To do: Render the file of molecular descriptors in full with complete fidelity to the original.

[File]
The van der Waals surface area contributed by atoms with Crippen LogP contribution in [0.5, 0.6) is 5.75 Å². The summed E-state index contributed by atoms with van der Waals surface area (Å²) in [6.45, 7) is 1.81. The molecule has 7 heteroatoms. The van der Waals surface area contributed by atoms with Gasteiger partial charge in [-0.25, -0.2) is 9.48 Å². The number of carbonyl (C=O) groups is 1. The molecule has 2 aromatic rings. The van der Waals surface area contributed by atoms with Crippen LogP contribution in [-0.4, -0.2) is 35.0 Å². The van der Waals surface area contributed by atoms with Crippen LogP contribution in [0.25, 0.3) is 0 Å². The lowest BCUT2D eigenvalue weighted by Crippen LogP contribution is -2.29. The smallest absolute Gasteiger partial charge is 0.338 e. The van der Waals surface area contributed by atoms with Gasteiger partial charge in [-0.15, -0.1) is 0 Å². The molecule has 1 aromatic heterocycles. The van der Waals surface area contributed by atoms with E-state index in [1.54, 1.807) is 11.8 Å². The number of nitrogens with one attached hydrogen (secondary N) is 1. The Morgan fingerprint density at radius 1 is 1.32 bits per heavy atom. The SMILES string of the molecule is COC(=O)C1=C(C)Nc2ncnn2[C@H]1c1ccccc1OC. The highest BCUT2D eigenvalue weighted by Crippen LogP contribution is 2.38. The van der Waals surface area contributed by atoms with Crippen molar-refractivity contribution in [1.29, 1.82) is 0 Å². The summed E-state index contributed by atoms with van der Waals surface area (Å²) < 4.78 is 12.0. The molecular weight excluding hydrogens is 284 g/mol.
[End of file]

The van der Waals surface area contributed by atoms with Crippen LogP contribution in [0.5, 0.6) is 5.75 Å². The summed E-state index contributed by atoms with van der Waals surface area (Å²) in [6.45, 7) is 1.81. The molecule has 7 heteroatoms. The van der Waals surface area contributed by atoms with Gasteiger partial charge in [-0.25, -0.2) is 9.48 Å². The number of carbonyl (C=O) groups is 1. The molecule has 2 aromatic rings. The van der Waals surface area contributed by atoms with Crippen LogP contribution in [-0.4, -0.2) is 35.0 Å². The van der Waals surface area contributed by atoms with Crippen LogP contribution in [0.25, 0.3) is 0 Å². The lowest BCUT2D eigenvalue weighted by Crippen LogP contribution is -2.29. The smallest absolute Gasteiger partial charge is 0.338 e. The van der Waals surface area contributed by atoms with Gasteiger partial charge in [-0.15, -0.1) is 0 Å². The molecule has 1 aromatic heterocycles. The van der Waals surface area contributed by atoms with E-state index in [1.54, 1.807) is 11.8 Å². The number of nitrogens with one attached hydrogen (secondary N) is 1. The Morgan fingerprint density at radius 1 is 1.32 bits per heavy atom. The SMILES string of the molecule is COC(=O)C1=C(C)Nc2ncnn2[C@H]1c1ccccc1OC. The highest BCUT2D eigenvalue weighted by Crippen LogP contribution is 2.38. The van der Waals surface area contributed by atoms with Crippen molar-refractivity contribution in [1.29, 1.82) is 0 Å². The summed E-state index contributed by atoms with van der Waals surface area (Å²) < 4.78 is 12.0. The molecular weight excluding hydrogens is 284 g/mol.